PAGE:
The Guardian recently posted an article about Disney’s new strategy to remake its most popular animated films.  After enjoying their own success with the re-adaptation of Alice in Wonderland in 2010, starring a particularly quirky Johnny Depp, as well as after seeing the great success of Snow White and the Huntsman in 2012, Disney began planning for similar re-makes of their other original cartoons with the hopes of establishing a highly profitable trend.  Recently, over the past few months, Disney has publicly announced its plans to re-make PinocchioMulanBeauty and the BeastDumbo, and Winnie the Pooh into live-action films.  While I’m super excited about Mulan and Beauty and the Beast in particular, I’m a little confused as to how Disney plans to use real people and a real-world setting to illustrate the stories of a flying elephant and a talking bear with an obsession for honey…

In case you were wondering why all of these live-action re-makes keep coming out, here’s some good background…

Disney’s latest release of the re-made Cinderella earned $400.8 million worldwide just after three weeks on release.  The movies to follow, if produced in the same quality, will certainly match it in profits.  Furthermore, Disney purposefully chose to re-make movies it could incorporate into its theme parks and merchandise.  In 2014, Disney made a profit of $15 billion from its theme parks and $4 billion from its merchandise, compared to a lesser $1.55 billion from its movies.

Disney’s modern corporate strategy is sure to continue to produce big bucks.

alice live cinderella live

Live-Reaction to “The Princess and the Frog”

Around two weeks ago, I watched The Princess and the Frog for the first time.  I didn’t expect to necessarily like it, since it was a new Disney movie that I had no previous connection to as a child, but I actually really enjoyed watching the movie.  It was a fun story with some meaningful messages about independence, love, and hard work.  The 1920’s Louisiana setting made for a quality, foot-tappining musical production.

I thought that Disney did a good, historically accurate job illustrating the clear difference between the white privileged neighborhood (stately houses) and the lower-income black neighborhood (small homes all in a row), without being offensive.

It was refreshing to see a happy family dynamic, where both parents were alive (at least when Tiana was a kid).  I found it interesting to see how they impacted Tiana’s personal development, since in most Disney movies, the princesses make references to what their mom/dad taught them, but we as an audience never directly see it for ourselves.  I loved the advice that her parents gave her: Wishing on a star only gets you part of the way there, you have to work hard and then you can do anything.  Never lose sight of what’s important.  I think it’s a great moral for the youth to internalize.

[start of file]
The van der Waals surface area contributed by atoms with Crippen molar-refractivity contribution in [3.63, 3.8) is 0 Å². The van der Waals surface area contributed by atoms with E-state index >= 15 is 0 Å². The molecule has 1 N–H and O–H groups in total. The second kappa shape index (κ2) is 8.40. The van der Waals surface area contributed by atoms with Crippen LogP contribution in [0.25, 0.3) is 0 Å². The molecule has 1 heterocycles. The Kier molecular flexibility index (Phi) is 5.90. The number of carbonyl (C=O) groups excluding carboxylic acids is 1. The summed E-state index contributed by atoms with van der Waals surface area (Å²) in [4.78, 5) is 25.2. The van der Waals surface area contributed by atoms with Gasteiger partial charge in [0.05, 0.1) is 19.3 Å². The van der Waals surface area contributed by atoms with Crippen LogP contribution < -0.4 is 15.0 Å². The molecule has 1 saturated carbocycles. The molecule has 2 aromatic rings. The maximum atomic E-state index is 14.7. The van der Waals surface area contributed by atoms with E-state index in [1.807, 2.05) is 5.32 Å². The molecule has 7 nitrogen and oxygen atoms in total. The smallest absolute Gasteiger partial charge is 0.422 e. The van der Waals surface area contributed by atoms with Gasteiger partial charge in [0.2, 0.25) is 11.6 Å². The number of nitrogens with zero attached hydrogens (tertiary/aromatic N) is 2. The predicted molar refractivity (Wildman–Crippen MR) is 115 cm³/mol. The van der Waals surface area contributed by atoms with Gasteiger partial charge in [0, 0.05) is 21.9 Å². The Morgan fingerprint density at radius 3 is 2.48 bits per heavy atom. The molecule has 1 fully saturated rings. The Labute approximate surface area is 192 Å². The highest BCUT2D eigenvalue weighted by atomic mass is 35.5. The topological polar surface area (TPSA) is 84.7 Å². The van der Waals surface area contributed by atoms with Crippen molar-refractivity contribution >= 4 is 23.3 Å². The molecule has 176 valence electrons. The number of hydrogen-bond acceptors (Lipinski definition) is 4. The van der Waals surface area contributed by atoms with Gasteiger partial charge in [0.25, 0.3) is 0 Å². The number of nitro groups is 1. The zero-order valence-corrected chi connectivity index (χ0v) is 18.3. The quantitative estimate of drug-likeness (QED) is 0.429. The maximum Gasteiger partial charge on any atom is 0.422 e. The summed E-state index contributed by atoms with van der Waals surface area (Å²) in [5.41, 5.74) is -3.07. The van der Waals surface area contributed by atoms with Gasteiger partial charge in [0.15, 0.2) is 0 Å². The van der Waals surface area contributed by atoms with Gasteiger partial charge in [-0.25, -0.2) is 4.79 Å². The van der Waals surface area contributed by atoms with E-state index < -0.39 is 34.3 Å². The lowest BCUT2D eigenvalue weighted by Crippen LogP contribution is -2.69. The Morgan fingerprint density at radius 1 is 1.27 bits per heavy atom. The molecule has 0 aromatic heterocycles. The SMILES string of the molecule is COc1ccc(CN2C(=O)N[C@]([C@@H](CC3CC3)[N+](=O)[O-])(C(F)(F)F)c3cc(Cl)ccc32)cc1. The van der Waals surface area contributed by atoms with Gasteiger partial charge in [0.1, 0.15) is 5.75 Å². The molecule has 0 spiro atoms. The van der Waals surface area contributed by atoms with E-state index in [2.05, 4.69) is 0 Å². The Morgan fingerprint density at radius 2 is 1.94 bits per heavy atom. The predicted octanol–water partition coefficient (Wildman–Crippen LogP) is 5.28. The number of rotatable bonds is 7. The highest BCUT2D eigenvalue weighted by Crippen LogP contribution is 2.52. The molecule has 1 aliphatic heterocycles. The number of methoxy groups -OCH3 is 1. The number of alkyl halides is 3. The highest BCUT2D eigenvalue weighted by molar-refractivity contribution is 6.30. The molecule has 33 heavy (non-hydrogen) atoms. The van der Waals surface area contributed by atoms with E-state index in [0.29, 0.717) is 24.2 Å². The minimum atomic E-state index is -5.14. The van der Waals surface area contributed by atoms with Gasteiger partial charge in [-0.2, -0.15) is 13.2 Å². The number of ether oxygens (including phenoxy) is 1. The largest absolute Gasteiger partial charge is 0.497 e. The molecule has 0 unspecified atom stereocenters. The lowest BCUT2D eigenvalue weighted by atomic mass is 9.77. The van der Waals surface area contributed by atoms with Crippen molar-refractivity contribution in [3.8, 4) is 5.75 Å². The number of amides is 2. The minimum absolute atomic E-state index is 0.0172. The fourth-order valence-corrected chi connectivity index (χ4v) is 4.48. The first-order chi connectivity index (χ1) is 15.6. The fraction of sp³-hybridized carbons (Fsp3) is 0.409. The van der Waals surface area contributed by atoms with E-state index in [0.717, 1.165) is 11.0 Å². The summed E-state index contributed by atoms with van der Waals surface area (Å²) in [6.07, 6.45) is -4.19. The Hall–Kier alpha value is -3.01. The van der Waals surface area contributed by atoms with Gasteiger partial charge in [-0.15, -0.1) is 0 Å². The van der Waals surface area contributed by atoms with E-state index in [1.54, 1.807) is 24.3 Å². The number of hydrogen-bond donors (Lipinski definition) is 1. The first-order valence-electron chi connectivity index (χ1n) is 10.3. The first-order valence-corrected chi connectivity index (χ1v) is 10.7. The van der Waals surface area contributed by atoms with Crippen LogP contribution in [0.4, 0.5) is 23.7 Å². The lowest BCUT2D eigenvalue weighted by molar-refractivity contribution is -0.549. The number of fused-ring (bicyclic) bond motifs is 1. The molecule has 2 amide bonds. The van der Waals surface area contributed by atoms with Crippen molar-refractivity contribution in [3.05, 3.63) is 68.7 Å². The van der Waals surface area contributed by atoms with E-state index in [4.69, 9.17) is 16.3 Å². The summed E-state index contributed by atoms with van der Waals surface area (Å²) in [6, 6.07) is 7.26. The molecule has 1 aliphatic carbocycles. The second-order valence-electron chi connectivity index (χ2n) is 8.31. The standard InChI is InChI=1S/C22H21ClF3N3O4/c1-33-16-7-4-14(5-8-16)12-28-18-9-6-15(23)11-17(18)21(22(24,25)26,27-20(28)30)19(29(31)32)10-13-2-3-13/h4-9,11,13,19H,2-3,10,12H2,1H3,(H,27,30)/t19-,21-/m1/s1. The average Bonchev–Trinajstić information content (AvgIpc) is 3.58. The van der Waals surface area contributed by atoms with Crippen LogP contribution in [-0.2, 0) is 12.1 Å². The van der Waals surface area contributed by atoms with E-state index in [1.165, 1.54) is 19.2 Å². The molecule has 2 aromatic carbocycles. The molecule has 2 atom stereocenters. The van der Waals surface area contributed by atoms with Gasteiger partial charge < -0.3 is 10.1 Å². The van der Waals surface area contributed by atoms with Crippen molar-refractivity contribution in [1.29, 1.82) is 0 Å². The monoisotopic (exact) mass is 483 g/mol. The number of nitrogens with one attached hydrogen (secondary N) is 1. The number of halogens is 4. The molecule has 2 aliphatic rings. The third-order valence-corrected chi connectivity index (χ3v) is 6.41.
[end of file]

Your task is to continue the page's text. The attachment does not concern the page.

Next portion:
As a kid, I always enjoyed watching the famous princess movies (Beauty and the Beast and The Little Mermaid, especially).  I liked the stories and the glamour of the princess life, as any little girl would dream of.  But looking back, I never truly connected with the characters.  I did finally connect with a Disney princess, though, even if it was at 19… A while ago, I took Buzzfeed’s “Which Disney Heroine Are You?” quiz and got that I was most like Tiana.  At the time, I hadn’t seen The Princess and the Frog, so I couldn’t really understand the significance of my result.  But now that I HAVE seen it, I’d say it’s totally accurate.  Throughout the movie, I could actually see myself in parts of Tiana’s character.  While I couldn’t exactly relate to the same financial struggles she faced, I could relate to her work ethic and determination to make her dream become a reality.  Like Tiana, after a while of working so hard in high school and sacrificing a lot of social life as a result, now that I’m in college, I’m trying to reach a bit of a better balance with all of the aspects of my life.  Though my studies are still super important to me, I’ve placed new value on having fun and enjoying the simple things in life like spending time with friends.

Lastly, Charlotte is hilarious.  I totally loved her character in the film.  Though she’s a spoiled little white girl, she’s still a genuinely good person.  She never mistreats Tiana because of her race or different socioeconomic status.  Although she loses Prince Naveen to Tiana, Charlotte is still happy that her friend finally found love.  Not to mention, her exaggeratedly hyper emotions and actions make her seem so desperate for the prince that it cracked me up every time.

Overall, I thought the film successfully struck a tricky-to-find balance between the value of being an independent, hard working woman and letting your guard down, opening your heart to love.  The vibrant scenery and jazzy musical score also made for a beautiful production.  I would highly recommend to anyone who hasn’t seen the film to watch it!

frog